How To Make The Most Out Of Your Wi-Fi Connection

Wi-Fi connections have become as ubiquitous as the ways we access the Internet nowadays. Everyone carries on their body at least a smartphone to stay connected while most also keep a laptop or a tablet in their bag in order to be able to work on the move and have access to everything they consider essential. Internet access has become something as necessary as water and electric utilities today, and we are able to find it at malls, parks, airplanes and even buses.

Just because something is everywhere and we consider it a given, it doesn’t mean that there isn’t plenty of room for improvement as far as quality of service goes. People often complain that Internet service providers are not fulfilling their promise when it comes to strength and speed in Internet connections, especially in the wireless signal.

More often than not, people fail to realize that there are many factors dictating the actual download and upload speeds they are experiencing at home with the service provided by their ISP, and that they can, in fact, follow some simple instructions to significantly boost their speed, or find out why they are not getting the numbers they feel they should be getting. 

We at Donald Burns Blog do recommend to check your contract first and test your connection before you do anything else and figure out if you are in fact getting less than you were promised before you go ahead and make any changes.

The latest technology

Not all wireless routers are created equal, and while we may change our computers and cellphones every couple of years, we may have the same router for a very long time without replacing it. There are different types of routers like the A, B, and G that are considered outdated by now and could be the cause of your woes. Make sure that your router and your computer are not just up to date as far as hardware is concerned, but also that they are compatible in the way they communicate.

Positioning is everything

When it comes to wireless routers, the higher, the better. Also, make sure that the device is located in a place where is equidistant from every corner of the house to ensure an even dispersal of the signal and maximum reach. Do not put anything on top on the router like magazines, clothing or other objects that may obstruct the signal. Antenna positioning is another variable to consider.

Change the channel

Routers can operate in different channels in order to avoid interference. The problem is that most people simply leave them with the factory settings and never bother to change their default channel. If you have neighbors, this may become a problem as the channels in your vicinity may be over saturated with signals. Change your channel to a less cluttered signal and enjoy faster speeds.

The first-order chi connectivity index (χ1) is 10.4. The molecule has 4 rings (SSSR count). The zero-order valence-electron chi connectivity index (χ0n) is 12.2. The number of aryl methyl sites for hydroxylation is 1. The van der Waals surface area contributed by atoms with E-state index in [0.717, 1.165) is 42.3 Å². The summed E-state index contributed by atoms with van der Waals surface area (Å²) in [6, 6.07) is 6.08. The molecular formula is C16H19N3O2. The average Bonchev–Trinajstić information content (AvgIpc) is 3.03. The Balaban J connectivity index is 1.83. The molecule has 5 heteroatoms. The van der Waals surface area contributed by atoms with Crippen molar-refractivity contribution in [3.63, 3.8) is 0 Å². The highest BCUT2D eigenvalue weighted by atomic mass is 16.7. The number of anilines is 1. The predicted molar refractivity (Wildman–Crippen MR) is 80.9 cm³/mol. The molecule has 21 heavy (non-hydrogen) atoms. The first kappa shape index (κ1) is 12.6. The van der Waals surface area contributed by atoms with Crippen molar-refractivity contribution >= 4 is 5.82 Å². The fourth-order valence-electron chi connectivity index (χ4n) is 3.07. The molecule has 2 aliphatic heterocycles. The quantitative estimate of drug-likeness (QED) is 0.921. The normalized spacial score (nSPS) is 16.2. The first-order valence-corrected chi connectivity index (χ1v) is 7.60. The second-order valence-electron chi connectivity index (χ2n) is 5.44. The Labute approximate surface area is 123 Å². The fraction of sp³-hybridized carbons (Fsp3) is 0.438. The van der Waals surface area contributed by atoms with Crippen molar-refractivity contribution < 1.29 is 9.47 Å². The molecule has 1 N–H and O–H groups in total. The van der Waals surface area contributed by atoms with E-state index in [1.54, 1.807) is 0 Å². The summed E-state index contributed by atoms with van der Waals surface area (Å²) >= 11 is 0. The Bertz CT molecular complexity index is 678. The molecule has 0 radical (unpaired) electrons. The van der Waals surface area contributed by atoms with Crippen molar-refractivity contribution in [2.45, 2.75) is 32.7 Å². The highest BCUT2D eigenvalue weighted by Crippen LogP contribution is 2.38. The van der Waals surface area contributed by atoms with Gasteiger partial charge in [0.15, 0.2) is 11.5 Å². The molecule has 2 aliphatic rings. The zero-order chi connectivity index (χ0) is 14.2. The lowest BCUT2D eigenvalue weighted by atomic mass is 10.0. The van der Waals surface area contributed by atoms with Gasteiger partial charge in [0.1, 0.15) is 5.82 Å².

Change your password as soon as the technicians that installed your service leave your home, or better yet, have them set it up for you and introduce a strong password. Most Internet connections are slow simply because they have many users at once. Internet download speeds are affected significantly by neighbors using your Wi-Fi to download large files while you are having trouble even opening your email.

Interference may be the problem

Cordless phones and microwave ovens are some of the most common appliances that can cause router interference. Move them away from each other or make sure they operate in different bands than your router does. You can look for the information here.

Image courtesy of Pixabay at

Share the bandwidth

The use your household gives to the Internet highly influences the speed of your downloads. If someone in your house plays online games, chances are they are hogging all the bandwidth, and that may be the reason why you are experiencing slow speeds. You can prioritize some applications over others, so the less bandwidth-requiring programs are first on the priority list and not suffer from sluggish connections.

Extend the signal

Getting a signal booster or even using an older router as a Wi-Fi repeater are great ways of making the most out of your home network. The set up is easy, and you can find many tutorials online showing you how to do it step by step. You can place the repeaters in areas that do not have a strong signal and thus enjoy more consistent speeds all throughout your house.

Remember to reboot

Just like your computer, your router also needs to reboot in order to make software changes, updates and to cool off in general. You can do this by hand or even set up software that does it for you every night as you sleep or while you are away at work. Rebooting fixes most problems right away, but never rule out a fault device.

* Featured Image courtesy of Tookapic at


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